Moss Miata

Automatic Bushing Replacement

NA automatic owners complain about their shifter feeling 'sloppy' or 'loose'. This is a symptom of worn bushings. Replacement of these bushings isn't a very difficult job. Most report that they managed to complete the task in about an hour. This article is a collection of information submitted by NA owners to help get the job done.

Here is how to replace your shifter bushings:

1: park your car, secure the emergency brake, jack up your car and put on jack stands (BELIEVE ME THIS IS FOR YOUR OWN GOOD) turn the key to "on" (don't start the car) and move the shifter to drive.

2: Take out the center console. (you do not need to remove the t-handle shifter yet)

3:unscrew the 4 Phillips head screws holding the black plastic trim around the shifter that has "P,N,D,2,1"

4: remove the 4, 10mm bolts that hold the shifter body to the car.

5: Go under the car and find the shifter linkage, it is a long skinny bar the is on the passenger side of the transmission. The bar connects the shifter to the transmission. This bar is held on with a small cotter pin (spring pin) where it connects to the bottom of the shifter lever. Remove the pin and disconnect.

6: You should now be able to lift the entire shifter and rubber bootie out of the car (the overdrive wire may be tight, however it should give you enough room to work.

7 :Remove the rubber bootie from the 4 holes (careful not to loose the metal sleeves that go in each hole) This will give you access to the bolt and nut that has to be removed to replace the bushings.

8: Remove the nut and long bolt from the bottom of the shifter t-handle.

9: You may or may not have any original bushings in there (mine were just a pile of brown ground up plastic in the bottom of the rubber bootie) push the new bushings into each side of the the t-bar and grease up.

10: line up the t-bar handle with the rest of the shifter body and reinstall the parts, they will be hard to fit together, but they will fit (grease helps get the bolt back through).

11: GREASE UP EVERYTHING THAT MOVES!!!! then put the black rubber bootie back on the bottom of the shift body (it helps if you remove the metal sleeves before pushing the rubber through the holes and then slide the sleeves back in the rubber)

12: Bolt the shifter body back onto the car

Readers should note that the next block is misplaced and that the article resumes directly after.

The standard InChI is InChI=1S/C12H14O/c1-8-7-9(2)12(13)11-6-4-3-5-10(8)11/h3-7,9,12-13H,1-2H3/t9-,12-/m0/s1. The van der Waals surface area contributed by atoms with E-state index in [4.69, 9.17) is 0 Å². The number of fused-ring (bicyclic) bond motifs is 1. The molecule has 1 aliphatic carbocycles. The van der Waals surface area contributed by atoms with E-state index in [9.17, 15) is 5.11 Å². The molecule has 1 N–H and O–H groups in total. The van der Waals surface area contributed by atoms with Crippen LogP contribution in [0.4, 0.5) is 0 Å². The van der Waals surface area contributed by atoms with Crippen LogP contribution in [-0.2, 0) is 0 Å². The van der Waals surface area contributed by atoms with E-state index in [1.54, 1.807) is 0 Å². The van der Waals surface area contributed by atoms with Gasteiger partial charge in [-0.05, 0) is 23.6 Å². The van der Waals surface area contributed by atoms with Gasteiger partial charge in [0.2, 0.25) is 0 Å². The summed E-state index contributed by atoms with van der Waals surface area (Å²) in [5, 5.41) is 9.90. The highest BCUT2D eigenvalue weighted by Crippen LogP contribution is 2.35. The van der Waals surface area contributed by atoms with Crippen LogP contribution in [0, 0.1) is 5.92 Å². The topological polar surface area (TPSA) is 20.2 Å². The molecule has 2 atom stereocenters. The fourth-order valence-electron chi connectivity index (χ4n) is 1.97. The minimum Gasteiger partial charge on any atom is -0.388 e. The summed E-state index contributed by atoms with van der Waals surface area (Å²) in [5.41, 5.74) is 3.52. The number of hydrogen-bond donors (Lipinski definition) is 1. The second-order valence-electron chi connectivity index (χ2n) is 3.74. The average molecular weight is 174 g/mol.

13: Screw the black plastic shifter trim back on the shifter body (check the light bulb first to make sure it is working, good time to replace it if it needs it)

14: Re-install the center console.

15: Get under the car and attach the transmission shifter linkage to the shifter body (use a new cotter pin and washer!!! GREASE IT UP GOOD)


When I did my bushings, I didn't remove the linkage under the car. I did it all from inside the car, everything seemed to go back together and felt great, however, when I was 2 miles into my Midnight Run drive (with 6 Miatas following me), the shifter linkage get go and I was stuck in low 1. I had to limp back to my house in first gear and leave my car there. I ended up driving with another person on the ride, I was upset not to be in my car. The next morning I looked under the car and saw the linkage bar disconnected, my 1991 must have had a rusted old cotter pin that broke off when I was twisting the shifter body to get the new bushings installed from inside the car. I installed a new cotter pin and washer, greased it all up and it works great now. I hope this helps.


Jim (aka Cherry Bomb)

AT Bushing

Also see: Shifter mechanism diagram

Where to get new bushings? Some have found them on ebay. In the past we had a forum member who made some and were nice enough to share. One of out forum sponsors provided us with part numbers:

J00146684 $6.00
H00246085 $5.00

Mazda Parts Specialist
Rosenthal Mazda Arlington
750 N Glebe Road
Arlington, Virginia 22203
1-800-347-3493 / 703-875-2757
Give them a call to make sure get the ones you need.

Testimony for members who have done the job:

"A buddy of mine, who's well versed in mechanical auto repairs, had mine done in a little over an hour. It is a straightforward affair with only basic wrenches and a socket set to complete.
This would be an excellent time to replace the factory auto shift console with a manual boot if you're considering it."


"If yours is anything like mine was it won't be too long before you start noticing that it won't always register as in PARK. I would put the car in park, take the key out then when I went back to restart the car I would turn the key and get nothing. Had to put pressure on the shifter to read in park so I could start the car. It would have probably gotten worse but I opted to replace the bushings. Took about an hour and the repair made the shifter feel brand new. Three years later and it still feels and works great. Well worth the time and effort."

RI ZoomZoom

"bushings installed,took 1 hour. shifter feels fantastic. fyi the bushings are plastic, my original bushings were simply gone, no trace of them at all. while i had the console cover off i installed a fuel pump kill switch to keep my miata."


"I did the bushings on my daughter's 91 this morning. I removed the console, removed the gear idicator plate, and removed the for 10mm (head bolts.) I also released the wiring connector on the left side and freed the wiring harness from the strain relief holddowns. I pulled the rubber boot down (underside) to expose the pivot bolt and nut. Some people disconnect the linkage, but I was able to pull the pivot bolt and replace the bushings without disconnecting the linkage. I used a bit of lithium grease on the bolt. Reassembled.... Works like new, nice firm action."


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29 June, 2010

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